Editor: Alfons Stams
Dominance of Geobacteraceae in BTX-degrading enrichments from an iron-reducing aquifer
Article first published online: 3 SEP 2007
FEMS Microbiology Ecology
Volume 62, Issue 1, pages 118–130, October 2007
How to Cite
Botton, S., Van Harmelen, M., Braster, M., Parsons, J. R. and Röling, W. F.M. (2007), Dominance of Geobacteraceae in BTX-degrading enrichments from an iron-reducing aquifer. FEMS Microbiology Ecology, 62: 118–130. doi: 10.1111/j.1574-6941.2007.00371.x
- Issue published online: 28 SEP 2007
- Article first published online: 3 SEP 2007
- Received 13 November 2006; revised 15 June 2007; accepted 21 June 2007.First published online September 2007.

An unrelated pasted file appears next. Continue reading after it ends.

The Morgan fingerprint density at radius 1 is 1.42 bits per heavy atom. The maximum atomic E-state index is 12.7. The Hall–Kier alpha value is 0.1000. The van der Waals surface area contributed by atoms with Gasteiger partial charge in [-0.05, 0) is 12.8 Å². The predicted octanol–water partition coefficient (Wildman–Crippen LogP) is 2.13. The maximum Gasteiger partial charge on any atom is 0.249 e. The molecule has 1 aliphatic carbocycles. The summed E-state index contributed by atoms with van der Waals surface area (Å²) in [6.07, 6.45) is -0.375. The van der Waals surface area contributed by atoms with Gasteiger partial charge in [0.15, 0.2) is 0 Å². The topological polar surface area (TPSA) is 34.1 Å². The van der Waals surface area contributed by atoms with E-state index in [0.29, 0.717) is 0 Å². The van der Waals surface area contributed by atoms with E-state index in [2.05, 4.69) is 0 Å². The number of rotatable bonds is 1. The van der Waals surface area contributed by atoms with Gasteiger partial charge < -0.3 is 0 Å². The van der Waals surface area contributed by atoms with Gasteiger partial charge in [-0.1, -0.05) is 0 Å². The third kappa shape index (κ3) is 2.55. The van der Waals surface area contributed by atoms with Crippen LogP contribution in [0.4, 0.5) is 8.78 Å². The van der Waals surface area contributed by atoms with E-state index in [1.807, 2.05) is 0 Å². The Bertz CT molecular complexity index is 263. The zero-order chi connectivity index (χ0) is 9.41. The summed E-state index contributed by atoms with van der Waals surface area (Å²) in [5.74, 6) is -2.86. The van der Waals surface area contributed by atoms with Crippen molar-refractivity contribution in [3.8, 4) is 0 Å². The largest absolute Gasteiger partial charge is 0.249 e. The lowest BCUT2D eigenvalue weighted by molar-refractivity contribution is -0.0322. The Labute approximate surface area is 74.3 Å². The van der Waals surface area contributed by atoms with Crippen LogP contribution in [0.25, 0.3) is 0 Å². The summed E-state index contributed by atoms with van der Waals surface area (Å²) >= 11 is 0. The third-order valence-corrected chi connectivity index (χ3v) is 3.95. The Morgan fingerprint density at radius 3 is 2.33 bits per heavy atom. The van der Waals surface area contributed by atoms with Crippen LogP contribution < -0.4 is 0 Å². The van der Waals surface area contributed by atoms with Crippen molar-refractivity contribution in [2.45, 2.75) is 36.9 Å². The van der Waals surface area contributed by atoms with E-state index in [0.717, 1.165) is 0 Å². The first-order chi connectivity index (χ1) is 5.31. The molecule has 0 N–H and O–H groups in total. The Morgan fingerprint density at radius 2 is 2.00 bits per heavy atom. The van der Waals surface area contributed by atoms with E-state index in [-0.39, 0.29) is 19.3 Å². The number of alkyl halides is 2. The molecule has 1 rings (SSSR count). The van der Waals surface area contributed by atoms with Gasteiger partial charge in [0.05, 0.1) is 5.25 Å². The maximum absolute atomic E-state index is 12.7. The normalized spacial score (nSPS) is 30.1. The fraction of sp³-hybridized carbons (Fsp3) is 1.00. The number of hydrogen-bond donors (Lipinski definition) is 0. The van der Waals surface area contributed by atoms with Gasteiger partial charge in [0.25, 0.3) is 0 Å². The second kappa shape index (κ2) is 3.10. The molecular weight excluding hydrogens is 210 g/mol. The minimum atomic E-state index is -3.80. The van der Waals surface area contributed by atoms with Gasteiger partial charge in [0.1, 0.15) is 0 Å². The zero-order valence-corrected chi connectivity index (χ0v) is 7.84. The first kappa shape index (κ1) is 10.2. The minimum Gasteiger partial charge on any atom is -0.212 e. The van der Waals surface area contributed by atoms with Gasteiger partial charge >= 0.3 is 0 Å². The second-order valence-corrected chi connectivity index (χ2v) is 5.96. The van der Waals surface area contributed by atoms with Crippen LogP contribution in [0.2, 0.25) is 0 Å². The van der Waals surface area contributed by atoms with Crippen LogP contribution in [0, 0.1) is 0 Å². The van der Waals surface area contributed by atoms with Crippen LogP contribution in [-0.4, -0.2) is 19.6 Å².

Microbial community structure was linked to degradation potential in benzene-, toluene- or xylene- (BTX) degrading, iron-reducing enrichments derived from an iron-reducing aquifer polluted with landfill leachate. Enrichments were characterized using 16S rRNA gene-based analysis, targeting of the benzylsuccinate synthase-encoding bssA gene and phospholipid fatty acid (PLFA) profiling in combination with tracking of labelled substrate. 16S rRNA gene analysis indicated the dominance of Geobacteraceae, and one phylotype in particular, in all enrichments inoculated with polluted aquifer material. Upon cultivation, progressively higher degradation rates with a concomitant decrease in species richness occurred in all primary incubations and successive enrichments. Yet, the same Geobacteraceae phylotype remained common and dominant, indicating its involvement in BTX degradation. However, the bssA gene sequences in BTX degrading enrichments differed considerably from those of Geobacter isolates, suggesting that the first steps of toluene, but also benzene and xylene oxidation, are carried out by another member of the enrichments. Therefore, BTX would be synthrophically degraded by a bacterial consortium in which Geobacteraceae utilized intermediate metabolites. PLFA analysis in combination with 13C-toluene indicated that the enriched Geobacteraceae were assimilating carbon originally present in toluene. Combined with previous studies, this research suggests that Geobacteraceae play a key role in the natural attenuation of each BTX compound in situ.